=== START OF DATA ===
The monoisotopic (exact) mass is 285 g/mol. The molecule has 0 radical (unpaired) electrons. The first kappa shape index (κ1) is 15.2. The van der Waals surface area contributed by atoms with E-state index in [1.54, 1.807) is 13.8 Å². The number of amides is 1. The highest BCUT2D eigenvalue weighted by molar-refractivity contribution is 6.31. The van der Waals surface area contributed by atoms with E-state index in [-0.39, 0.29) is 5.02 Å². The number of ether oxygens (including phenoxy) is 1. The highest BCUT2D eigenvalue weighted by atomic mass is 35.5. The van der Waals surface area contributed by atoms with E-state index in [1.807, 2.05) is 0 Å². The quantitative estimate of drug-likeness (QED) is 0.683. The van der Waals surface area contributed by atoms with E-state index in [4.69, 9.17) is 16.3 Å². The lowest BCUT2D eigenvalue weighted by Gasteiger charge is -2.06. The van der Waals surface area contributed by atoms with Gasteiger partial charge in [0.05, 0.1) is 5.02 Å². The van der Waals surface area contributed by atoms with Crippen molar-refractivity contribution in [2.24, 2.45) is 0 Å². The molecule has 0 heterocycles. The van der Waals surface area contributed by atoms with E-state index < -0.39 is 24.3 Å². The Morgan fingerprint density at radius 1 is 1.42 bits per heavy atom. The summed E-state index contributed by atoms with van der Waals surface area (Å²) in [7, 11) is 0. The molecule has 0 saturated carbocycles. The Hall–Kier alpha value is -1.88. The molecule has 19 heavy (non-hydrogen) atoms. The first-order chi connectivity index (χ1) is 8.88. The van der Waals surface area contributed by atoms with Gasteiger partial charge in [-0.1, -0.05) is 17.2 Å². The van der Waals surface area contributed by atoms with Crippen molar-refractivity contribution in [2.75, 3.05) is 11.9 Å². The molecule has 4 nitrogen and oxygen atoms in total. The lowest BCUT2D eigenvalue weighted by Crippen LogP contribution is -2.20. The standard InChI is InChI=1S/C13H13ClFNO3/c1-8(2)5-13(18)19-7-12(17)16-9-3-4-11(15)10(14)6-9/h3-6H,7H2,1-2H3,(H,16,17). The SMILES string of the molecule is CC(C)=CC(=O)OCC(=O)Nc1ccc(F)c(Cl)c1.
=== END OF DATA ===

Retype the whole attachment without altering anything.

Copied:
The monoisotopic (exact) mass is 285 g/mol. The molecule has 0 radical (unpaired) electrons. The first kappa shape index (κ1) is 15.2. The van der Waals surface area contributed by atoms with E-state index in [1.54, 1.807) is 13.8 Å². The number of amides is 1. The highest BCUT2D eigenvalue weighted by molar-refractivity contribution is 6.31. The van der Waals surface area contributed by atoms with E-state index in [-0.39, 0.29) is 5.02 Å². The number of ether oxygens (including phenoxy) is 1. The highest BCUT2D eigenvalue weighted by atomic mass is 35.5. The van der Waals surface area contributed by atoms with E-state index in [1.807, 2.05) is 0 Å². The quantitative estimate of drug-likeness (QED) is 0.683. The van der Waals surface area contributed by atoms with E-state index in [4.69, 9.17) is 16.3 Å². The lowest BCUT2D eigenvalue weighted by Gasteiger charge is -2.06. The van der Waals surface area contributed by atoms with Gasteiger partial charge in [0.05, 0.1) is 5.02 Å². The van der Waals surface area contributed by atoms with Crippen molar-refractivity contribution in [2.24, 2.45) is 0 Å². The molecule has 0 heterocycles. The van der Waals surface area contributed by atoms with E-state index < -0.39 is 24.3 Å². The Morgan fingerprint density at radius 1 is 1.42 bits per heavy atom. The summed E-state index contributed by atoms with van der Waals surface area (Å²) in [7, 11) is 0. The molecule has 0 saturated carbocycles. The Hall–Kier alpha value is -1.88. The molecule has 19 heavy (non-hydrogen) atoms. The first-order chi connectivity index (χ1) is 8.88. The van der Waals surface area contributed by atoms with Gasteiger partial charge in [-0.1, -0.05) is 17.2 Å². The van der Waals surface area contributed by atoms with Crippen molar-refractivity contribution in [2.75, 3.05) is 11.9 Å². The molecule has 4 nitrogen and oxygen atoms in total. The lowest BCUT2D eigenvalue weighted by Crippen LogP contribution is -2.20. The standard InChI is InChI=1S/C13H13ClFNO3/c1-8(2)5-13(18)19-7-12(17)16-9-3-4-11(15)10(14)6-9/h3-6H,7H2,1-2H3,(H,16,17). The SMILES string of the molecule is CC(C)=CC(=O)OCC(=O)Nc1ccc(F)c(Cl)c1.